My niece teaches Kindergarteners. She causally mentioned she wanted to spend this week sharing maps with them. My ears tuned in closer. I love maps. I can’t throw one away, even when we update our travel atlas. I told her I had several she could use.
Then I told her about a bulletin board I’d seen while working at a school this spring. The teacher posted a photo of an interesting place in the United States, then had students research to discover what it was and the distance from them. These students were intermediate age and seemed to enjoy the hunt.
When I got home, I looked for a book by David Sobel, Mapmaking With Children. I didn’t have the book years ago when I attempted to teach 3rd graders map skills. When I encountered this book I knew it would have been extremely useful. So many children are not developmentally ready to apply necessary skills to understand how to read a map. This book brings the skill to their level, first using blocks to construct objects in the classroom and then encourages them to play with the model. They locate their desks, add other objects, or look for missing or misplaced objects. Then the classroom is drawn on paper and students are asked to find a hidden penny. Eventually students age 5 to 6 can create their own maps to show where they sit or where they hid a penny.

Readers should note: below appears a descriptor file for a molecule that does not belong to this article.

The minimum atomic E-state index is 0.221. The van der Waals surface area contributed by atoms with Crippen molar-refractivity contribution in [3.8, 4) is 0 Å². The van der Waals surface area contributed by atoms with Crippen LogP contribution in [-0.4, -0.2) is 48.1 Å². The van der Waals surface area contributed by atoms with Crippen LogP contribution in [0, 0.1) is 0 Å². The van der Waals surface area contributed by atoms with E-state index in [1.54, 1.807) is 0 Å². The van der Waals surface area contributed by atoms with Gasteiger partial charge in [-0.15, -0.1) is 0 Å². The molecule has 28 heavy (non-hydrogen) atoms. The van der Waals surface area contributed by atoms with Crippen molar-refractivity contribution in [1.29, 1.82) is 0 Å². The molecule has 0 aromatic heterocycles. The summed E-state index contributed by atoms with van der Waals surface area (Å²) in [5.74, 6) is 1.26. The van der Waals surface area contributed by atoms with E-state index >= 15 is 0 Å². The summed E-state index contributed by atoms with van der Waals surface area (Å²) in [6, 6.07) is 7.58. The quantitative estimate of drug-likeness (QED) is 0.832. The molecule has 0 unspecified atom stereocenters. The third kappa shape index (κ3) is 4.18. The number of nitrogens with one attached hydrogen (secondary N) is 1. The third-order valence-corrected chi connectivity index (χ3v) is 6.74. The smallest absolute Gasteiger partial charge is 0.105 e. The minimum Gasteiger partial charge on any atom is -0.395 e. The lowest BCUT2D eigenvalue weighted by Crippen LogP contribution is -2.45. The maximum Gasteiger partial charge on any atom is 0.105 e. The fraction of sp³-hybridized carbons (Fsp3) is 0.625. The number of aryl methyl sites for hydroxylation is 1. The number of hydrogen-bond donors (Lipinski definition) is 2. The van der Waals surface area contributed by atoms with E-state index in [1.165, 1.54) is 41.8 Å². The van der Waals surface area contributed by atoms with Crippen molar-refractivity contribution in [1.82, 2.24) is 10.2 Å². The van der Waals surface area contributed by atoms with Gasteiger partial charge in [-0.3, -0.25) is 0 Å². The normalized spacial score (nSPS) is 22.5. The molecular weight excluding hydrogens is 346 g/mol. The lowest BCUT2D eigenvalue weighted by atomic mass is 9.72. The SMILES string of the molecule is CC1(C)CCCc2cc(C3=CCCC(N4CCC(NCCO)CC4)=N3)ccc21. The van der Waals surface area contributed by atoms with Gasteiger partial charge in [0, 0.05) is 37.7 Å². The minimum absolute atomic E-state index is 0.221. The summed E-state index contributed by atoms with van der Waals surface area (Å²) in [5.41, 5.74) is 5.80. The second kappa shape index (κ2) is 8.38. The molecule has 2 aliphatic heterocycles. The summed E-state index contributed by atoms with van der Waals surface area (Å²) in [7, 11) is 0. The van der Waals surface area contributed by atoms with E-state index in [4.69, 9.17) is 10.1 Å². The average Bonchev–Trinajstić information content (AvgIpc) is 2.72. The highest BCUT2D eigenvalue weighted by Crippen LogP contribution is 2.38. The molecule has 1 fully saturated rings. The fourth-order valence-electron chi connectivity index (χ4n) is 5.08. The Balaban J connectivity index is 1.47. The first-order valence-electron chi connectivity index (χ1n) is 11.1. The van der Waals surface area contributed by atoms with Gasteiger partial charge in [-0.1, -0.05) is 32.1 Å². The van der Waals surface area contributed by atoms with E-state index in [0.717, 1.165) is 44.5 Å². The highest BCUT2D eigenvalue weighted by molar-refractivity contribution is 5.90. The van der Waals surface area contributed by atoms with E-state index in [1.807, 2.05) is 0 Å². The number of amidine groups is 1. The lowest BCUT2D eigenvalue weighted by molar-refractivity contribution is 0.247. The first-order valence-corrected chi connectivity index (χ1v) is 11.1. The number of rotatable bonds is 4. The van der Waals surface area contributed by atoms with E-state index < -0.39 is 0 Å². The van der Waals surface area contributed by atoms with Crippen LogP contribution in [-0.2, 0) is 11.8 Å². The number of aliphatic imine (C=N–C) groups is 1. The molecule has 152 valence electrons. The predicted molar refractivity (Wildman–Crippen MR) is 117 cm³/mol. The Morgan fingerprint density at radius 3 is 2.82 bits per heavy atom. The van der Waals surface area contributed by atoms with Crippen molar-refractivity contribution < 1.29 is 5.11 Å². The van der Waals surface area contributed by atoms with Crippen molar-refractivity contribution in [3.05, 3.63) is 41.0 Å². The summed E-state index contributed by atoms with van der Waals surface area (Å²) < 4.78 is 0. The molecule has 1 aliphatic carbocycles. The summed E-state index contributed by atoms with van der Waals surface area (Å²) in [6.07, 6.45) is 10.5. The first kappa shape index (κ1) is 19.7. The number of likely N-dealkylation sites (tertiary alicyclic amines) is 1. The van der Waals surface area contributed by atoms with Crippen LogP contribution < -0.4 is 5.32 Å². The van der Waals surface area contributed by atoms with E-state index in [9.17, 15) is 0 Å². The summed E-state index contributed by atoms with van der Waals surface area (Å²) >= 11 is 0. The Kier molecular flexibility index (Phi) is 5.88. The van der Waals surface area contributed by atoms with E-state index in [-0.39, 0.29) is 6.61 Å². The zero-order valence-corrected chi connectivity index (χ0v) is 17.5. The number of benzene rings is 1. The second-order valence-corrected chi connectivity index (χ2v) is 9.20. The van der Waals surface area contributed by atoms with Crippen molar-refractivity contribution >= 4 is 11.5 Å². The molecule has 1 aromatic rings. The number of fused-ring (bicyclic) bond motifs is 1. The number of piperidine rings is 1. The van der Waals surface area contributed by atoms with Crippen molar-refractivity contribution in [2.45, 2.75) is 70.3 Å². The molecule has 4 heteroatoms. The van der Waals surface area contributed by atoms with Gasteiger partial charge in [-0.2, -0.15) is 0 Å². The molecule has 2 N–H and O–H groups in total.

I texted her about the book, she said she wanted to read it so I quickly took it and the maps to her classroom. It was all I could do not to offer to teach map skills to her students, proving you can take the teacher out of the classroom but you can’t take away the desire to teach.
A side note that brought back a flood of memories: I thumbed through the travel atlas from 2005 and found a hand drawn map. We had planned a driving trip out west and my father-in-law, formerly a long haul truck driver meticulously drew the route and included stops along the way. Here is the first leg of our journey.